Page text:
Wright State honors Martin Luther King Jr. with march, remembrance of nonviolence principles

Martin Luther King Jr. march through campus

Students, faculty and staff marched through the Wright State campus as part of the university’s Martin Luther King Jr. holiday week celebration.

Martin Luther King Jr.’s principles of nonviolence were remembered at Wright State as part of the university’s annual unity march to commemorate the achievements of the late civil rights leader.

The Jan. 20 event included students, faculty and staff who marched from Millett Hall and made stops at Allyn Hall, the Student Union and the Creative Arts Center in what were called the four corners of peace and justice.

The group carried signs emblazoned with phrases such as “Keep the Dream” and “Anything is Possible if You Believe.”

At each stop, several of King’s nonviolence principles were highlighted. At the Allyn Hall stop, participants discussed ways to change the community for the better such as taking personal responsibility for each other.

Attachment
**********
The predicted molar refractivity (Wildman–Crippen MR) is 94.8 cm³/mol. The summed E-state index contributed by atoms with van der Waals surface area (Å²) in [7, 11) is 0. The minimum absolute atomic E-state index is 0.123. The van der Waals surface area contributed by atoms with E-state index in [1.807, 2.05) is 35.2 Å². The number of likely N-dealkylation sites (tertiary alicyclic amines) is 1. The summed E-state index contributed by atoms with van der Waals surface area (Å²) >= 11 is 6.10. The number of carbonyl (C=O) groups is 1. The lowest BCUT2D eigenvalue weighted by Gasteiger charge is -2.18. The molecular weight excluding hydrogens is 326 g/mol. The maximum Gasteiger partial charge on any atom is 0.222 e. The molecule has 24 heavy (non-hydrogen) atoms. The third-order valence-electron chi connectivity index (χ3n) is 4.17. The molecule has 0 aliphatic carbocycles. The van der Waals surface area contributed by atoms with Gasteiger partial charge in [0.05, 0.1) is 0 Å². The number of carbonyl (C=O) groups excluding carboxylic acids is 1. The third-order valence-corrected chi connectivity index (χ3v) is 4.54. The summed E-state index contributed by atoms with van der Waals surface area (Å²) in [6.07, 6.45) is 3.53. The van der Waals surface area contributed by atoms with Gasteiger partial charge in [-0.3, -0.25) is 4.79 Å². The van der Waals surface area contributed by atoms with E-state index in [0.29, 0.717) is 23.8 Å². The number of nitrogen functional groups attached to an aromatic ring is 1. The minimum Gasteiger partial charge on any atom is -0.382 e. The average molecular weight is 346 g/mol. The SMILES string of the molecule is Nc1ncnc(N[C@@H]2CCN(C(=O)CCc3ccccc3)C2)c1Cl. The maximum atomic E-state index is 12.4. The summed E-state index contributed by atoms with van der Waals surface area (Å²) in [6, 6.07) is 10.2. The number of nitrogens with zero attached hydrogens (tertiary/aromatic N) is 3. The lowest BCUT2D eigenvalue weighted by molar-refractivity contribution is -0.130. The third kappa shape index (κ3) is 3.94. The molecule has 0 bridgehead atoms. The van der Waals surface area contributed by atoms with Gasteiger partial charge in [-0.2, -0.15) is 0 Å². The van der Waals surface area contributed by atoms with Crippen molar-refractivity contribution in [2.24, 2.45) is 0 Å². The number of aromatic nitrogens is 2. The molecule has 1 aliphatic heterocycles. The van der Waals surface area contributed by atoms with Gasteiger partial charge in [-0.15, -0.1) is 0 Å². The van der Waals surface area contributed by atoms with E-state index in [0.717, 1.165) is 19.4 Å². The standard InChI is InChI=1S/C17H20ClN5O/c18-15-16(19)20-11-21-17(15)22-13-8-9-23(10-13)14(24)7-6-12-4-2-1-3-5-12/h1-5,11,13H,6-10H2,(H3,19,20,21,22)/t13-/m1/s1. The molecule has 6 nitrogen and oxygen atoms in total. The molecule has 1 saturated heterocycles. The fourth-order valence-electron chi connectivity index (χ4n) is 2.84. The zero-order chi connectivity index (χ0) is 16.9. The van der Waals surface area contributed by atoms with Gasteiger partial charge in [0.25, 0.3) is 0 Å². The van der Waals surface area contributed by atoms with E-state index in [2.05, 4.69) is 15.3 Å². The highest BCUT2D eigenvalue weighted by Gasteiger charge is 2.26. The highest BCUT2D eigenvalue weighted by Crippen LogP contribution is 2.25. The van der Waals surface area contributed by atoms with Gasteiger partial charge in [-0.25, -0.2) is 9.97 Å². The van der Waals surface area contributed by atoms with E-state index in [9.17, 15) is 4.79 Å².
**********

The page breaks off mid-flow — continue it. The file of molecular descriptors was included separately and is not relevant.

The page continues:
Gabriel Willis, a psychology/biology major from Dayton, said it is crucial to remind people of King’s achievements because it shows how much progress society has made, but how hard that was.

Martin Luther King Jr. rally

Marchers stopped at several places on campus to highlight several of Martin Luther King Jr.’s principles of nonviolence.

“It’s important to remember that we don’t have to respond with violence,” Willis said. “I feel like people talk about it a lot, but they don’t ever learn from it. They don’t ever figure out how to take these lessons and implement them in our community in a way that helps further us in our causes.”

King, a clergyman, activist and prominent leader of the African-American civil rights movement, received the Nobel Peace Prize for his efforts to end racial discrimination. He was assassinated in 1968. In 1986, Martin Luther King Jr. Day was established as a federal holiday.

On Jan. 21, Wright State’s Bolinga Black Cultural Resources Center will show the documentary film “Letter from Birmingham Jail” from noon to 2 p.m. in the Millett Hall Atrium.

King wrote the letter on April 16, 1963, defending nonviolent resistance to racism. It became an important text for the civil rights movement. A panel discussion will be held after the screening.

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